Category: The Platform University

From 25 Years of Ed Tech by Martin Weller pg 169: There is in much of ed tech a growing divide, particularly in evidence at conferences. One camp is largely uncritical, seeing ed tech as a sort of Silicon Valley-inspired, technological utopia that will cure all of education’s problems. This is often a reflection-free zone, […]

For a number of years I’ve believed we urgently need a conversation about social media governance within higher education. This is a general term for a range of mundane issues which emerge from the use of social media by those within the university (academics, students, support staff, managers etc) in ways which are likely to […]

Scott Lash interviewed by Nicholas Gane in the Future of Social Theory pg 105. I found this thought provoking in terms of its linking of the transcendent with the book form (the slow, careful, considered attempt to get outside of the issue) and the imminent with more feral forms of intervention outside the established repertoires […]

This short piece by Norman Solomon about the wealth of NYT columnist Thomas Friedman captures something I’ve often felt about the sociological value of what might otherwise be framed as lurid curiosity about the lives of the rich and powerful. For example I’ve been interested for a long time in the personal biography of Anthony […]

This extract from Carlos Slim by Diego Osorno left me wondering how many private symposia are organised each year, for the edification of high level managers or the amusement of the rich. There are scholarship programs and think tanks organised by the ultra-rich which have senior academics as their directors. For example Nigel Thrift left […]

This passage from Ian McEwan’s Machines Like Me (pg 108) resonated horribly with me at a time when universities are freezing their recruitment: There were a lot like me in the neighbourhood, but thirty or forty years older. I had seen them in Simon’s shop, reaching for the quality journals from the top shelf. I […]

I’m not searching for self-plagiarism but I increasingly spot it when reading. It’s a vague itch of “I’ve read this before” and the search facilities of digital books (Google Books, Kindle etc) makes it easier than ever to confirm. I noticed recently that a paragraph of Zizek’s recent Russia Today pieces on Covid-19 (which one […]

I can’t help but relate this proliferation (in my view fragmentation) within the humanities to the discursive phenomena of turns. Much as we turn when we’re unsure where we’re going, I’m intuitively sceptical that what Rosi Braidotti describes on pg 100-102 of PostHuman Knowledge is a sign of the humanities being in good health: The discursive […]

This extract from Xavier de la Porte’s The Imposter: BHL in Wonderland loc 1946 captured something important about intellectual culture in late neoliberalism: the essay sits in between specialised writing and the popular press, in spite of the tendency of essayists to elevate it above everything else: At the same time a structural evolution was taking […]

This extract from Xavier de la Porte’s The Imposter: BHL in Wonderland reproduces a conference opening given by Derrida in which he drew attention to the new generation of philosophers who were being put forward as a consequence of the ‘techno-politics of telecommunications’. From loc 1809 of their book: There lies, in the techno-politics of telecommunications, […]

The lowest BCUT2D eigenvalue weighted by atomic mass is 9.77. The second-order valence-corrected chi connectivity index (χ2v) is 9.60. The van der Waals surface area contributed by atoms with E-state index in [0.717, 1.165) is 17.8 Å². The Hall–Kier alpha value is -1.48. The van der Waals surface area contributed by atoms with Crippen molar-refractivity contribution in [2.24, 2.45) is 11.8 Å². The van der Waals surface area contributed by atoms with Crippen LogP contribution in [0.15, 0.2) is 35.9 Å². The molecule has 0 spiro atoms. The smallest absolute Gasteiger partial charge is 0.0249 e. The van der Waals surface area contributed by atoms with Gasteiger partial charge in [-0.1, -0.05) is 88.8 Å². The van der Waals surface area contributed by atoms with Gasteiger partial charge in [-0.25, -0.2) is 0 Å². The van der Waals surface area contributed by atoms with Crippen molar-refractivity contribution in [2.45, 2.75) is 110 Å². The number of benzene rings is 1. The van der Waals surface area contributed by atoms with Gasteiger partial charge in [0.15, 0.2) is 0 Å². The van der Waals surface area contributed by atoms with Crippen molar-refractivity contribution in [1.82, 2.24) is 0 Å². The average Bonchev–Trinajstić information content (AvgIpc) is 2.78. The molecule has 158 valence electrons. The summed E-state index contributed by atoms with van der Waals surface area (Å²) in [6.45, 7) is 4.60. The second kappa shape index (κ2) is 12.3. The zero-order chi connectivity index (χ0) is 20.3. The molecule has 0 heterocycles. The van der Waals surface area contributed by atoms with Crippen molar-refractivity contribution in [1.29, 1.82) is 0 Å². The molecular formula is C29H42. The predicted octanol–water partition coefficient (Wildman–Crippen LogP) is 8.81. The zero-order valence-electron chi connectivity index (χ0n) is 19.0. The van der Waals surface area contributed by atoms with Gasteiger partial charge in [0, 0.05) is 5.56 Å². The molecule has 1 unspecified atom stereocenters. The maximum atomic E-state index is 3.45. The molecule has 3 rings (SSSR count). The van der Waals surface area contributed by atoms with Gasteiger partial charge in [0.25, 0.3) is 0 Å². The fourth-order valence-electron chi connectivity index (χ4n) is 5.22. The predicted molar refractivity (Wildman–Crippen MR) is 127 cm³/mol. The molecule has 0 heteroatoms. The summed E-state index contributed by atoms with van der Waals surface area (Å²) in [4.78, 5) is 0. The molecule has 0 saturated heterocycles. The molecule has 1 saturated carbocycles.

This description of life within the publishing industry, from Anna Wiener’s Uncanny Valley loc 133, struck a chord with me: Every assistant I knew quietly relied on a secondary source of income: copyediting, bartending, waitressing, generous relatives. These cash flows were rarely disclosed to anyone but each other. It was an indignity to talk about […]

found this quote from Craig Elder, a former senior Conservative comms strategist, fascinating as an account of how ‘the internet’ has ceased to be a siloed technological function and instead become something integrated into the existing communications functions of the party. It’s from Andrew Pickering’s The Hybrid Media System pg 225: Basically the internet used […]

This interesting observation from Robin Sloan (HT The Convivial Society) left me thinking about the duration of projects: For my part, re: craft and theory, I think giving a newsletter some temporal boundaries can be healthy and (weirdly?) productive. Start it up, but decide ahead of time when it will end, and call that a […]

From Andrew Chadwick’s The Hybrid Media System pg 101: Political information cycles rest upon a subtle political economy of time. This involves not only the often-rehearsed “speeding up” or “efficiency” of communication but also the importance of continuous attention and the ability to create and to act on information in a timely manner. Those who […]

It’s going to be a while before I feel capable of writing something about this disaster of an election but I’m saving this thread by Guardian media editor Jim Waterson to come back to because it raises an extremely interesting point: to what extent can what many perceived as intentional bias on the part of […]

I thought this was a crucial observation by Andrew Chadwick about the tendency to conflate ‘online’ with ‘grassroots’. It’s from pg 67 of this The Hybrid Media System. It lingers on in the platform imaginary in a way reinforced by the tendency to conflate the demotic and the democratic: One problem with the “convergence culture” […]

From Rana Foroohar’s Don’t Be Evil pg 81: Jawbone had to turn to the Kuwait Investment Authority for cash just to stay afloat, never a good sign, given that sovereign wealth funds are not exactly the smart money in Silicon Valley. 20 They tend to come in big but late, offering loads of cash when […]